Malaysia’s Scandal Ridden Prime Minister Najib Razak–Mugabe-like Fate awaits him

Put together, these chapters grapple with what it means to study a country caught between democracy and authoritarianism and what it means to study politics outside of liberal democratic norms. They contribute towards the deconstruction of Malaysia’s political structure and its political, economic, social and legal system. They challenge the illusions which continue to sustain a semi-authoritarian democratic system.

Finally, the extraordinary participation of the political cartoonist Zunar in our discussion and reflection is, to us, a way to actively include artistic activism at the heart of intellectual and academic debate. Zunar’s work, which offers a passionate yet sharp account of the current situation, is a perfect symbiosis between a reasoned analysis of contemporary Malaysian politics and the more intimate voice of perceived reality. It is all the more precious as an expression of an authentic Malaysian voice which will continue to be heard through time and across frontiers.

Sophie Lemière is the Jean Monnet Postdoctoral Fellow at the European University Institute, Florence, Italy. She holds a PhD and a Masters in Comparative Politics from Sciences-Po (France). She is the author of Misplaced Democracy: Malaysian Politics and People.

 

 

Robert Mugabe–The Man who ruined Zimbabwe


November 21, 2017

The man who ruined a country

How Robert Mugabe held on to power for so long

His secret was to talk eloquently, and carry a big stick

Print edition | Middle East and Africa

Nov 16th 2017 | HARARE–The Economist

Image result for Mugabenomics in action
The Zimbabwean Dictator Robert Mugabe
IT WAS the dismissal and flight abroad of Robert Mugabe’s oldest and trustiest lieutenant that finally led to his downfall. Grace Mugabe, the 93-year-old president’s avaricious wife, was thought to be behind the sacking. Younger than her husband by 41 years, she plainly sought to inherit the throne. Yet she overplayed her hand. Within a week the armed forces’ commander, alongside an array of generals, declared, without naming her, that Mrs Mugabe must be stopped. He demanded, also without naming names, that her nemesis, Emmerson Mnangagwa, must be reinstated as heir apparent. Mrs Mugabe’s allies were denounced as “counter-revolutionaries” who had played no part in the “war of liberation” that 37 years ago had brought Mr Mugabe to power.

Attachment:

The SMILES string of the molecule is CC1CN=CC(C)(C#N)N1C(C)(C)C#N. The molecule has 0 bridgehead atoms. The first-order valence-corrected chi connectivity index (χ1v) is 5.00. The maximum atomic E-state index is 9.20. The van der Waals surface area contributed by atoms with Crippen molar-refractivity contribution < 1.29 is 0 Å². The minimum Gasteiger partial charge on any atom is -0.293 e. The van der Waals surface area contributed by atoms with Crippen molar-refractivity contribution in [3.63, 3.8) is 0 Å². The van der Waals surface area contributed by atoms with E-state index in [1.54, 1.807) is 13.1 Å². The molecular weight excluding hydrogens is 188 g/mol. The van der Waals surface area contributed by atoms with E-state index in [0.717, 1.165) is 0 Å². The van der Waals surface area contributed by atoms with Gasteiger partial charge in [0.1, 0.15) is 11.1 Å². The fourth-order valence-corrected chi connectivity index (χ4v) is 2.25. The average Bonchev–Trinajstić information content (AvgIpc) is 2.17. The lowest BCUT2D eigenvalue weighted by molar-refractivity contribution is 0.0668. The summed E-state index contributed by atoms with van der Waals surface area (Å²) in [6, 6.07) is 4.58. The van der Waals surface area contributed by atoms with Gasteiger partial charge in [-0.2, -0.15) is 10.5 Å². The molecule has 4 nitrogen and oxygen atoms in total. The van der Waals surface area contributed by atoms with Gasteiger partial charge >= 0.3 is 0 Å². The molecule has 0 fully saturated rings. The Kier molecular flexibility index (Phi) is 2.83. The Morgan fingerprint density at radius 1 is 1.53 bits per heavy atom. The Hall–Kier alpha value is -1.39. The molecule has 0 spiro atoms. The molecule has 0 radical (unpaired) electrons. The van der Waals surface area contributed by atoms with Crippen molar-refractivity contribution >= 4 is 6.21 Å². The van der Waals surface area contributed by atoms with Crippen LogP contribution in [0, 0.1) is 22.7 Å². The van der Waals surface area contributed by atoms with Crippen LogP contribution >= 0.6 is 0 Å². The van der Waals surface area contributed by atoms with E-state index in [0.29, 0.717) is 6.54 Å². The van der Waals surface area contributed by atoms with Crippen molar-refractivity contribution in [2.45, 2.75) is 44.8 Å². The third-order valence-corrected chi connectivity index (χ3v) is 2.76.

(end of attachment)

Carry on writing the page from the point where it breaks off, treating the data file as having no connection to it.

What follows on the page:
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The Avaricious Wife of Robert Mugabe–FLOZ Grace Mugabe

A few days later armoured troop carriers rolled into Harare, the capital. Soldiers took control of the state broadcaster and surrounded Mr Mugabe’s residence. In the small hours of the morning another general announced on television that the army was in charge. But the coup was not a coup, he insisted. Various traitors had merely been rounded up and the Mugabe family detained for their own safety. Mr Mnangagwa was set to return from his brief exile. The Mugabe era was at last ingloriously over. As The Economist went to press, events were still unfolding pell-mell. But the latest signals suggest that the fate of Zimbabwe, at least for now, is in the hands of the 75-year-old Mr Mnangagwa.

Image result for mnangagwa the crocodileEmmerson “The Crocodile” Mnangagwa (center)

 

Known as “the Crocodile” for his habit of waiting quietly before sinking his jaws into his next victim, Mr Mnangagwa has none of his erstwhile master’s wit and charm. A former guerrilla and longtime political prisoner during the era of white supremacy that ended with independence under Mr Mugabe in 1980, for the next two decades he was minister of state security and of justice. He acquired a fearsome record of repression and an unrivalled knowledge of where the bodies—literal and metaphorical—were buried.